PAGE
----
Sound — 8
Killswitch Engage albums have always boasted the crisp, clean production of guitarist Adam Dutkiewicz, also known as Adam D., he of the booty shorts, capes and onstage comedic relief. Dutkiewicz's production was never sterile or too polished, either. He just made every note, riff and beat clear as a bell and thus allowed his band to have a DNA-distinct sound that many copied, but few could fully replicate. For Killswitch Engage and for the first time in their career, the band recruited outside yet noted knobsman Brendan O'Brien to co-man the boards with Dutkiewicz and truthfully, there's not too much different in the band's sound due to O'Brien's handy work. Non-fine-tuned ears as in, those who don't really do or understand the subtle nuances of production work- won't pick up on much of a difference due to this change, but it's there if you really listen. Overall, there, it still sounds like Killswitch, who are known for distortion, soaring vocals buttressed by neck vein-bulging screams, drummer Justin Foley's thunderous, high-voltage beats and the bellowing rhythms of bassist Mike D, as well as the riffwork doled out by Dutkiewicz and unsung hero Joel Stroetzel. Killswitch Engage represents the Killswitch Engage that you know and love, and those big, singable melodies and choruses have ballooned even more on Starting Over and The Reckoning.
Lyrics — 8
Jones, who has been KsE's singer longer than ex-singer Jesse Leach was, is often still viewed as Leach's replacement! You'd think, by now, that shadow wouldn't lurk over Jones' shoulder! He has come into his own since 2004's The End of Heartache, and he continues to hit the notes, wax about relationships, faith-issues and other relatable issue on this second self-titled effort. While Leach sang on the original, eponymous KsE record, this is Jones' KsE record with a self-titling. He's bigger and bolder and more confident than ever when he belts it out over the bone-cracking riffs.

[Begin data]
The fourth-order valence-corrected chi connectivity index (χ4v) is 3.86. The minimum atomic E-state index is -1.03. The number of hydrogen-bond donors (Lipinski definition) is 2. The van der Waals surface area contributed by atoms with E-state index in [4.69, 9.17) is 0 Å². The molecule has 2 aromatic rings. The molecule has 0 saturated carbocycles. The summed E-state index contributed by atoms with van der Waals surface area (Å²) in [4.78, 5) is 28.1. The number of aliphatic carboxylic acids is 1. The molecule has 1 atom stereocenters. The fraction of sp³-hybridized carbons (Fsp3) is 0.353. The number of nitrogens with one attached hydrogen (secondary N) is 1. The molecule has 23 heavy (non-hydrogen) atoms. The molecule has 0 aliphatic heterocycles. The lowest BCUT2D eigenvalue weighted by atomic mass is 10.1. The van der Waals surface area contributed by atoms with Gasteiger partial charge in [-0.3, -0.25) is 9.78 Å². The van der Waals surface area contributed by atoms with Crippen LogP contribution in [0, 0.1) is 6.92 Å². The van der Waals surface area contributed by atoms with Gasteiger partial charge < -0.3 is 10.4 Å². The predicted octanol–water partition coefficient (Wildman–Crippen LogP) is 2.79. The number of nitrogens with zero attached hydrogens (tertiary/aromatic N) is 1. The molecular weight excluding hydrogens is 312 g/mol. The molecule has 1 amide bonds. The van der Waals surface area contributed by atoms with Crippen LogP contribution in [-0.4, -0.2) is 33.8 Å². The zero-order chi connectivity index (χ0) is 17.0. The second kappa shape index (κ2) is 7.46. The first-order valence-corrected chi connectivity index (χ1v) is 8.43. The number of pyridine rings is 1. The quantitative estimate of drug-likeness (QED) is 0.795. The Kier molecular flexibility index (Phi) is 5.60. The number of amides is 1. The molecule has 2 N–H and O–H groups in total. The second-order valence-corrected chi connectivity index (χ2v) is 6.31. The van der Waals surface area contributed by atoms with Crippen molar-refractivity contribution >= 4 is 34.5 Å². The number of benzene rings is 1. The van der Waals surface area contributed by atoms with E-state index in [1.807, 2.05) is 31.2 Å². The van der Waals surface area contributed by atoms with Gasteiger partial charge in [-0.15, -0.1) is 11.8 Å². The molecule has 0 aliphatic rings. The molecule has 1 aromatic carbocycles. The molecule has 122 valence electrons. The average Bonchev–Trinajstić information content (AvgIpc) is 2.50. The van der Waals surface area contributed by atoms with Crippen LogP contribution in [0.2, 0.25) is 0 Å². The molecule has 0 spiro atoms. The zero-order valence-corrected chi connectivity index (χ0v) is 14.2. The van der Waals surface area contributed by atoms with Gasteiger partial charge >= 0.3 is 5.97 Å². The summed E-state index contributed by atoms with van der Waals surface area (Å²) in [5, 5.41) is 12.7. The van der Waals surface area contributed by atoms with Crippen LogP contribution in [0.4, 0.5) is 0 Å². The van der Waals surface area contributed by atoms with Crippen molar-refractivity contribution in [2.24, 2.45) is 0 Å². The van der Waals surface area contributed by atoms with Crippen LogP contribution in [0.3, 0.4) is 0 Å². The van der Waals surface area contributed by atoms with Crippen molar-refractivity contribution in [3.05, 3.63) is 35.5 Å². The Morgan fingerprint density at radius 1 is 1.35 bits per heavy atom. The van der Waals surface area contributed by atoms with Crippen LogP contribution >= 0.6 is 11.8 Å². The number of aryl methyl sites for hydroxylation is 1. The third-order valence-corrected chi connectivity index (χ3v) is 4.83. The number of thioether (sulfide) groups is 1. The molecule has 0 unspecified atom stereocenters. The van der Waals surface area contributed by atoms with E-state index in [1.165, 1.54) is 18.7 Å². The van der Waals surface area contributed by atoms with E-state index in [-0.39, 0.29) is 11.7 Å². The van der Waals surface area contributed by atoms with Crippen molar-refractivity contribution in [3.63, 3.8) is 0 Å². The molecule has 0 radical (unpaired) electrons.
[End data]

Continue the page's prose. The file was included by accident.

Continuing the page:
Overall Impression — 8
KsE definitely patented a formula when they took over the metal scene a few years back. When the New Wave of America Metal scene was blowing up, KsE were rising to the top. Even though they didn't coin, and certainly won't take ownership of that phrase, KsE achieved higher record sales, more radio airplay, the lion's share of press and recognition in the scene, trumping their peers. They were able to share stages with My Chemical Romance, Underoath and The Used as easily as they were with Slayer, Mastodon and Hypocrisy. Killswitch Engage proves why the band could live in both worlds so effortlessly: it's the hooks, the choruses, the moshability and the subtle, sludgy thud that are the current that run through the album and allow the band to appeal to a wide cross-section of heavy music fans. KsE doesn't polarize with Killswitch Engage and while their endless legion of fans may not deem this record their best effort, it's still another fine addition to their catalog.